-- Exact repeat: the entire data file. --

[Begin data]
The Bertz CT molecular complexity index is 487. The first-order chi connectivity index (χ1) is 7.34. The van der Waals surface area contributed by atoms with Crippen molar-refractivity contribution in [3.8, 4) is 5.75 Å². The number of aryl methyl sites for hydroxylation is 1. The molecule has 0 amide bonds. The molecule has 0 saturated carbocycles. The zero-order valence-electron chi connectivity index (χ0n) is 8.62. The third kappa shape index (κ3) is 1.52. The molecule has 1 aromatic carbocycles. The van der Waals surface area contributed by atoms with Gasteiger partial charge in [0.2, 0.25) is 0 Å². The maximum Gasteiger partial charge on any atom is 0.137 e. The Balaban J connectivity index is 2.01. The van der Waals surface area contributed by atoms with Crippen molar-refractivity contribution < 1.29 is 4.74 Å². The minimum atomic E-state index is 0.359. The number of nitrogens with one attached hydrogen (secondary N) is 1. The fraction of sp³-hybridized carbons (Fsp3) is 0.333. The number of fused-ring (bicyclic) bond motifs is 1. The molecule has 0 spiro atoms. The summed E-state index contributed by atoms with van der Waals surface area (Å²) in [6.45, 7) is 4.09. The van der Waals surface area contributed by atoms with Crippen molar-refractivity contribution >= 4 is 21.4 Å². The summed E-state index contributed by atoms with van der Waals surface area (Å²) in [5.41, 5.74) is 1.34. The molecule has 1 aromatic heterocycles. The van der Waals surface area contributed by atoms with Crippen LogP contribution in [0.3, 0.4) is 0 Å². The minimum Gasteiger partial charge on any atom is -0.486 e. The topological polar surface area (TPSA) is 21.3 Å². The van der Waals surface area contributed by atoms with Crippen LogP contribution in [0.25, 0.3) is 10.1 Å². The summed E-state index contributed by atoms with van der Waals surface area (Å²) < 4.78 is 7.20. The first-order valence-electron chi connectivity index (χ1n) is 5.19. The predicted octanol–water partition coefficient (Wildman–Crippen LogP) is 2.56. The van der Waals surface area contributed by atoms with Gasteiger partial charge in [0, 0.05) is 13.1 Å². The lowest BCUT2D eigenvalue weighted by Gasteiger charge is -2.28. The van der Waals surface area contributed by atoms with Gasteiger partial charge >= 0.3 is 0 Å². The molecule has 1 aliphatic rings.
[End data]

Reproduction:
The Bertz CT molecular complexity index is 487. The first-order chi connectivity index (χ1) is 7.34. The van der Waals surface area contributed by atoms with Crippen molar-refractivity contribution in [3.8, 4) is 5.75 Å². The number of aryl methyl sites for hydroxylation is 1. The molecule has 0 amide bonds. The molecule has 0 saturated carbocycles. The zero-order valence-electron chi connectivity index (χ0n) is 8.62. The third kappa shape index (κ3) is 1.52. The molecule has 1 aromatic carbocycles. The van der Waals surface area contributed by atoms with Gasteiger partial charge in [0.2, 0.25) is 0 Å². The maximum Gasteiger partial charge on any atom is 0.137 e. The Balaban J connectivity index is 2.01. The van der Waals surface area contributed by atoms with Crippen molar-refractivity contribution < 1.29 is 4.74 Å². The minimum atomic E-state index is 0.359. The number of nitrogens with one attached hydrogen (secondary N) is 1. The fraction of sp³-hybridized carbons (Fsp3) is 0.333. The number of fused-ring (bicyclic) bond motifs is 1. The molecule has 0 spiro atoms. The summed E-state index contributed by atoms with van der Waals surface area (Å²) in [6.45, 7) is 4.09. The van der Waals surface area contributed by atoms with Crippen molar-refractivity contribution >= 4 is 21.4 Å². The summed E-state index contributed by atoms with van der Waals surface area (Å²) in [5.41, 5.74) is 1.34. The molecule has 1 aromatic heterocycles. The van der Waals surface area contributed by atoms with Crippen LogP contribution in [0.3, 0.4) is 0 Å². The minimum Gasteiger partial charge on any atom is -0.486 e. The topological polar surface area (TPSA) is 21.3 Å². The van der Waals surface area contributed by atoms with Crippen LogP contribution in [0.25, 0.3) is 10.1 Å². The summed E-state index contributed by atoms with van der Waals surface area (Å²) < 4.78 is 7.20. The first-order valence-electron chi connectivity index (χ1n) is 5.19. The predicted octanol–water partition coefficient (Wildman–Crippen LogP) is 2.56. The van der Waals surface area contributed by atoms with Gasteiger partial charge in [0, 0.05) is 13.1 Å². The lowest BCUT2D eigenvalue weighted by Gasteiger charge is -2.28. The van der Waals surface area contributed by atoms with Gasteiger partial charge >= 0.3 is 0 Å². The molecule has 1 aliphatic rings.